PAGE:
8. Baumann, Clemens VII in Marienkunde, 1162
  9. Baumann, in Marienkunde, 1163
  10. R Lauretin, L’action du Saint siege par rapport au probleme de I’Immaculetee Conception in Marienkunde 1163
  11. Baumann in Marienkunde 1163
  12. Baumann in Marienkunde, 672
  13. Opera Omnia Roma, 1747, 51
  14. Baumann, Marienkunde, 672
  15. F Masson, Le Cardinal de Bernis depuis son minister Paris, 1884, 156, 164
  16. 16.0 16.1 Bäumer 245
  17. The Holy Spirit Assists the Roman Pontiff
  18. Pius IX in Bäumer, 245
  19. and to add the Immaculata to the Litany of Loreto.
  20. Bauer, p. 566.
  21. Bäumer 566
  22. Bäumer, 245
  23. Annum Sacrum 1899 at the Vatican website [1]
  24. Remigius Baumer, 1988, Marienlexikon, St. Ottilien, pp.41
  25. Suprimi apostolatus Rudolf Graber, Die marianischen Weltrundschreiben der Päpste der letzten 100 Jahre, Würzburg; 1954 , p 30.
  26. Encyclical Octobri Mense Graber 48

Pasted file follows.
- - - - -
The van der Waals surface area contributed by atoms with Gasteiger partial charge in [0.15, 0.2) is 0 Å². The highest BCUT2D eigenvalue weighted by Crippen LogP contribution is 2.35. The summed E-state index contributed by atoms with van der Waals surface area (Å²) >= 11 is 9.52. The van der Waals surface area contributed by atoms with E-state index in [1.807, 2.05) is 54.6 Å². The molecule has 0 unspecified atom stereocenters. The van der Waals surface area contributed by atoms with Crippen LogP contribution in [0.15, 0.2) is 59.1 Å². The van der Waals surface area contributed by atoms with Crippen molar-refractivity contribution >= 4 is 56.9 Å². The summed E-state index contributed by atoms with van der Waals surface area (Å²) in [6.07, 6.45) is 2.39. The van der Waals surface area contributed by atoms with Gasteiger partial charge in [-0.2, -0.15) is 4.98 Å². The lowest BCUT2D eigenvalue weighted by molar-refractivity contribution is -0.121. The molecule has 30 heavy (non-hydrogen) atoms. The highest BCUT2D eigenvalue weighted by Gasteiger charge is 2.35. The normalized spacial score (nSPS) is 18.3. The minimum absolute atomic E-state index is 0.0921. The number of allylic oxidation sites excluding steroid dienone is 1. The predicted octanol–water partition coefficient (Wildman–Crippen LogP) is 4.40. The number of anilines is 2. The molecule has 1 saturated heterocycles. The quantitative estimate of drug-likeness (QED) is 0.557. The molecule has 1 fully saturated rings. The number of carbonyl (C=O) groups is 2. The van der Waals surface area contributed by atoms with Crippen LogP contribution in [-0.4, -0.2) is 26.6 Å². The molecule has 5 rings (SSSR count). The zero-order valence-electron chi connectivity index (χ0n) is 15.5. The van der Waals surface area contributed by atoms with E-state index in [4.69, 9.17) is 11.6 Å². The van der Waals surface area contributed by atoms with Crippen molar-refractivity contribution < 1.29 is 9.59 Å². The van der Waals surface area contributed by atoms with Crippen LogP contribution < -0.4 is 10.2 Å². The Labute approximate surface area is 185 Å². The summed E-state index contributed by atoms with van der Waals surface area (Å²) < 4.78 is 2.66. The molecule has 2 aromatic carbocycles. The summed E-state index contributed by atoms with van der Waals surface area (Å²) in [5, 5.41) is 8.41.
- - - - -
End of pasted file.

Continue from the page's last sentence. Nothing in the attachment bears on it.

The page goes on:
27. Graber 62
  28. Graber, 83
  29. Graber 115
  30. Bäumer, 96
  31. J M Höcht, Fatima und Pius XII, 1956
  32. Köster 54
  33. Bäumer, IV, 97
  34. 34.0 34.1 Bäumer, IV 97
  35. Rosmini
  36. Ad diem illum 10
  37. (Ephes. v., 30),
  38. Ad diem illum laetissimum 10
  39. AAS 1921, 345
  40. AAS 1916 146 Baumann in Marienkunde; 673
  41. Schmidlin 179-339
  42. C VII, §50
  43. 43.0 43.1 AAS, 1918, 181
  44. on March 22. 1922
  45. Bäumer, Marienlexikon 246
  46. Office for Holy Week
  47. 47.0 47.1 Pius XII, Enc. Mystici Corporis Christi, 110
  48. AAS 1950, 753
  49. AAS 1953, 577
  50. AAS 1954, 625
  51. Ecclesiam Suam 58
  52. Mense Majo, 1965, 2
  53. Mense Majo, 2
  54. Christi Matri 8
  55. 55.0 55.1 55.2 55.3 Bäumer 128
  56. Blessed Virgin Is Mother Of The Church
  57. Redemptoris Mater 3
  58. Redemptoris Mater 9
  59. Pope John Paul II's Apostolic Letter Rosarium Virginis Mariae
  60. Saint Louis de Montfort, God Alone: The Collected Writings of St. Louis Marie De Montfort, Montfort Publications, 1995 ISBN 0910984557

See also


  • Saint Louis de Montfort True Devotion to Mary ISBN 1593304706, also available as online text [2]
  • Michael Schmaus, Mariologie, Katholische Dogmatik, München Vol V, 1955
  • K Algermissen, Boes, Egelhard, Feckes, Michael Schmaus, Lexikon der Marienkunde, Verlag Friedrich Pustet, Regensburg, 1967